Zidane went too. In part because he wanted Bale to go and Ronaldo to stay. Also because he knew the club were not going to sign the players he thought they needed. Since his return things have not been the same despite last season ending with the league title.
Since he came back to the club he has lost five of the 13 Champions League games he has taken charge of.
Eden Hazard has endured a dismal time in the Spanish capital since his mega-money transfer
There are defensive problems that can be put down in part to the absence of Sergio Ramos but there are problems scoring goals that point more to Zidane and the failure to find attacking solutions that don’t rely on individual moments of brilliance.
Tuesday night was the first Champions League game in 12 that Madrid had not scored in but it was the third time this season they had drawn a blank. The French coach’s big investment in the signing of Hazard has not paid off for reasons largely beyond his control. Neither is it his fault that financial restrictions meant Real Madrid went a summer without a signing for the first time in 40 years.
But more than results, the doubts go deeper. This is a young Madrid but do they have a coach who can really improve young players?
For the last four years the club have tried to hoover up the best young talent in world football. But is there any sign that Vinicius, 20, Rodrygo Goes, 19, Marco Asensio, 24, Eder Militao, 22, Alvaro Odriozola, 21 and Luka Jovic, 22 are getting any better? Other young talents such as Sergio Reguilon and Marcos Llorente have been allowed to leave. Even Martin Odegaard, who was the best player in LaLiga for much of last season at Real Sociedad has stalled back at Madrid.
Former Tottenham boss Mauricio Pochettino is waiting in the wings to take over from Zidane
Real’s legendary striker Raul, who’s in charge of club’s Castilla side, is also in the running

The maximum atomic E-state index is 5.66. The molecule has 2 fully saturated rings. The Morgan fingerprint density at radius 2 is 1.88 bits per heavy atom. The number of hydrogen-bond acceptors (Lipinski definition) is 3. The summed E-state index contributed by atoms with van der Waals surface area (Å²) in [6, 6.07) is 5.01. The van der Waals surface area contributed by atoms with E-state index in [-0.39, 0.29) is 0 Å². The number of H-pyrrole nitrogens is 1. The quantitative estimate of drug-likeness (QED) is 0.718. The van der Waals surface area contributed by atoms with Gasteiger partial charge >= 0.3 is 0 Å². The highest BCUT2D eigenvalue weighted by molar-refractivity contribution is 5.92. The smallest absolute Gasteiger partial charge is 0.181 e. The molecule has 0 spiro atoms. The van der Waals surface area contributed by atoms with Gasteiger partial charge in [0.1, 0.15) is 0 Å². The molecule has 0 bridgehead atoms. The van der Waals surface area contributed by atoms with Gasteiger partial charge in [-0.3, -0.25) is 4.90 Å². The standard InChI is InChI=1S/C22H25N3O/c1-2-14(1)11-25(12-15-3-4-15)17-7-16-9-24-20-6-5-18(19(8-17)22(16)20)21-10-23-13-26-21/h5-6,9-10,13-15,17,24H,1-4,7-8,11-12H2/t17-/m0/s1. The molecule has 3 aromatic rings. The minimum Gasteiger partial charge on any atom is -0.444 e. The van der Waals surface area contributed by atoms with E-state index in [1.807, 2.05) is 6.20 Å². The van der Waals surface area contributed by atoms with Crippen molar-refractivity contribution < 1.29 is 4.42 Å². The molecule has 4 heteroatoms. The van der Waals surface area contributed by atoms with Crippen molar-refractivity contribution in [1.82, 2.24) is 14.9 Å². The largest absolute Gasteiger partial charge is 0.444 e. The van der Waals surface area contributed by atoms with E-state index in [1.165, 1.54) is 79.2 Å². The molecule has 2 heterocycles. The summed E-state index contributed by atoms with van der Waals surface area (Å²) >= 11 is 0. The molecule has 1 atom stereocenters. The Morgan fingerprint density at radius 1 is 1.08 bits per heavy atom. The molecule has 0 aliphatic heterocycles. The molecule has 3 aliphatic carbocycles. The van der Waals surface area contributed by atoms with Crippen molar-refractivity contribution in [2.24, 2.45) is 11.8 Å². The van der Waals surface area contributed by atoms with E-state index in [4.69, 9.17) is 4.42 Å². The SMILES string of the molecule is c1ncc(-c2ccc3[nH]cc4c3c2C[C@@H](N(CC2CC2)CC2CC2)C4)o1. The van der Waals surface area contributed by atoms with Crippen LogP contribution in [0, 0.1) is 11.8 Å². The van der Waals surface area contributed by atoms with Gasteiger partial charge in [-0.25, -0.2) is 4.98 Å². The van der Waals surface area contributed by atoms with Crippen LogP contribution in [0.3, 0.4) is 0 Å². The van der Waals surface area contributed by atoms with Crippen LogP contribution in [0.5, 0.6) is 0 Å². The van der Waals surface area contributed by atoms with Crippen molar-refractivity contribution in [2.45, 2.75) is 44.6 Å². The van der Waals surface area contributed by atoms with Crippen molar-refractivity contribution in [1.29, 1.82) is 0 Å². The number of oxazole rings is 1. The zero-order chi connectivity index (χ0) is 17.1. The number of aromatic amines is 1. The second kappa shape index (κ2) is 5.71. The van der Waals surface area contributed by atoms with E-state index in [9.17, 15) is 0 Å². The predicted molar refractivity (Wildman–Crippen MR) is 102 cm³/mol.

It’s true that the Norwegian has had injury problems so his game time has been limited, and the one young player who is really pushing on, Fede Valverde, is out with a cracked shin.
This is a strange season and Madrid are suffering more than most from the empty stadium having robbed them of their customary huge home advantage. They also have more than their fair share of top players struggling under the weight of so many games and so little proper pre-season.
But it may be that Zidane is no longer the right man for the task in hand. He was perfect when the club had big game players and needed the occasional tactical adjustment, lots of a shrewd man-management and squad stewardship. But now perhaps a coach who can take a group of early 20-somethings and build a side from scratch is what is needed. Inevitably Mauricio Pochettino and Raul are already installed as the alternatives.
Of course, there is one other thing Zidane is very good at – getting out of check, avoiding checkmate. The grandmaster will see the Sevilla, Borussia Monchengladbach, Atletico triple header as a challenge, another chance to show he is not finished at Madrid yet.
The Spanish giants have endured a an awful start to the season by their high standards